The present invention provides a method for the dimerization of olefins, in particular linear olefins, with between 4 and 24 and preferably between 10 and 20 carbon atoms, codmprising bringing a stream containing one or more olefins having a number of carbon atoms lying within said range into contact with a catalyst consisting of a zeolite in acid form, characterised in that the zeolite is partially in acid form and partially exchanged with cations of one or more bivalent or trivalent metals, the remainder being exchanged with alkaline metals, the dimerization reaction being conducted at a temperature not exceeding 280 C.

The catalysts used in the method according to the present invention are obtained from natural or synthetic zeolites in a form exchanged with alkaline metals, of the faujasite X and Y type, by firstly exchanging the natural or synthetic zeolite with an ammonium salt in order to replace at least 50% of the alkaline metal cations present on the zeolite with ammonium, then calcining at a temperature of between 400 and 600 C., preferably 500 C., to convert the zeolite into partially acid form, then subjecting it to partial ion exchange with the salt of a bivalent or trivalent metal, and finally drying at moderate temperature. The catalyst obtained by the aforesaid procedure is one which is exchanged to the extent of 10-50% with the originally present alkaline metal and to the extent of 1-30% with the bivalent or trivalent metal, the remainder being acid sites. The aforesaid preparation procedure relates to commercial starting materials, ie natural or synthetic zeolites exchanged with alkaline cations.

If a completely acid zeolite is to be used, this must be exchanged to the extent of 10-50% with an alkaline cation and to the extent of 1-30% with a bivalent or trivalent metal cation, the rest remaining acid.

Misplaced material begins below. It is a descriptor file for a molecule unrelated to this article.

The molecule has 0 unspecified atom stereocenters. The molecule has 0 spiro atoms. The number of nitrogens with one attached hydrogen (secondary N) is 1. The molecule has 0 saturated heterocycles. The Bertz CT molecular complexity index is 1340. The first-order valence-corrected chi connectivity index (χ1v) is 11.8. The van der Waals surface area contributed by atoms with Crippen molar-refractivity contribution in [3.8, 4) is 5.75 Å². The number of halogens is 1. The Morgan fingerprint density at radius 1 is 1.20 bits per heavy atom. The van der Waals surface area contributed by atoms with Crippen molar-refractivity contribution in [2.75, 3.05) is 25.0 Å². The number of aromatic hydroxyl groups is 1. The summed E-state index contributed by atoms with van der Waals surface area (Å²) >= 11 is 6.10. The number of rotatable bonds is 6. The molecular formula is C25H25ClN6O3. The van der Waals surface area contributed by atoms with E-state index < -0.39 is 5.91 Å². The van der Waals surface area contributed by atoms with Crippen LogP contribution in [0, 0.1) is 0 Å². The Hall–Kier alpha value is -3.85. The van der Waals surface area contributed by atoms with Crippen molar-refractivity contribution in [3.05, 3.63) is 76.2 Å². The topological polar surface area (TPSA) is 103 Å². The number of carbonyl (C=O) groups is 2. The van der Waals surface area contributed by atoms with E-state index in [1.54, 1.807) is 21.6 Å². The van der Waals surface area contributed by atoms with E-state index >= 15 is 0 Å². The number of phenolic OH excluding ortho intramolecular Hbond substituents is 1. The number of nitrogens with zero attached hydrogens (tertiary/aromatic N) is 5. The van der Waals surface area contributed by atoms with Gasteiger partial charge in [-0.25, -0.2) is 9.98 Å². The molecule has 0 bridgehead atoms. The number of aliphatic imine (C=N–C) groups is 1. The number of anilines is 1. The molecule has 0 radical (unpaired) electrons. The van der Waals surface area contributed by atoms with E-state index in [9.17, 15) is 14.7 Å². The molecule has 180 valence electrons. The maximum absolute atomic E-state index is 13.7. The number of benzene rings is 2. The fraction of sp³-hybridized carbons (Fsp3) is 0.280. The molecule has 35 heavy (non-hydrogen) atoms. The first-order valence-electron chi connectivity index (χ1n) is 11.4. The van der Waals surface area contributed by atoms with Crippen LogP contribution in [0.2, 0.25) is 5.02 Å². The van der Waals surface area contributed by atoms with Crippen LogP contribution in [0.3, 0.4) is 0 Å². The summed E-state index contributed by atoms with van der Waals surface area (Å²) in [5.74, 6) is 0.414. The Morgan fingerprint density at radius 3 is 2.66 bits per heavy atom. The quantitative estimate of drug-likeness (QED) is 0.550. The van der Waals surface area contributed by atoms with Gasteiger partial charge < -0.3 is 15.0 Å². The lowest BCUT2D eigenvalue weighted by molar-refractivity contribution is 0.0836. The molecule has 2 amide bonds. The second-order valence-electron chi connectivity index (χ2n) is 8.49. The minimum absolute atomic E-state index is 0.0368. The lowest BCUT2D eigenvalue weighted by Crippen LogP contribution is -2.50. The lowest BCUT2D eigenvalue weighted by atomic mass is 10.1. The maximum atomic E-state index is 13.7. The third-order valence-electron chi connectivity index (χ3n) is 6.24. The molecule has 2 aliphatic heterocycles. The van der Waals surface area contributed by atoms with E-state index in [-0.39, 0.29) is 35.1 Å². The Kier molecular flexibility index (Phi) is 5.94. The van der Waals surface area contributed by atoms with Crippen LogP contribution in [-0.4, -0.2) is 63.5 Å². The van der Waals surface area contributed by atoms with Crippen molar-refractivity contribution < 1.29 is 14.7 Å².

The bivalent or trivalent metal cations derive from water-soluble salts of bivalent or trivalent metals, preferably Fe, Co, Ni, La, Ca, Ba, Sr, Cu, Nd or Zn, and preferably from sulphates, nitrates or acetates of the aforesaid metals, and more preferably from halides, particularly chlorides.

The catalyst pdrepared in this manner demonstrates strong activity in the dimerization of C4 -C24 olefins with high selectivity and conversion. The reaction is preferably conducted in the liquid phase at a temperature of between 50 C. and 270 C., and preferably between 120 C. and 200 C., in the presence or absence of an inert solvent at atmospheric or greater than atmospheric pressure. The reaction can be conducted batchwise or continuously, the reaction products being separated from the effluent and the unconverted reagents being recycled. High conversions are generally obtained, with a dimer selectivity exceeding 90%. The remaining reaction product is the trimer containing negligible quantities of higher oligomers. Cracking reactions are negligible under the described conditions.

With the method according to the present invention it is therefore possible to obtain a reaction product which by virtue of the fact that its chemical and physical properties are better defined within a narrow range of values possesses superior attributes for particular applications.

In this respect, by choosing a suitable olefin or olefin cut, for example C12 -C14 n-olefins, a product can be obtained which after hydrogenation is particularly suitable in the formulation of lubricants because of its viscosity characteristics and narrow boiling range.

Some examples are given hereinafter to better illustrate the invention, but without any intention to limit it to or by these examples.

EXAMPLES 1-9

50 g of zeolite Y in sodium form (Union Carbide SK40) are suspended in a solution of 25 g of ammonium chloride in 100 cc of water. The suspension is heated under reflux for 2.5 hours, cooled, filtered and washed a number of times with distilled water. After drying at 100 C. the solid is calcined at 500 C. for 6 hours.

4 g of zeolite prepared in this manner are suspended in a solution of 1.8510-3 moles of the chosen salt (see Table 1) in 25 cc of water, and the suspension is heated under reflux for 2 hours. After cooling, the solid is separated, washed a number of times with deionised water and the dried at 100 C.

The exchanged zeolites have the composition shown in Table 1.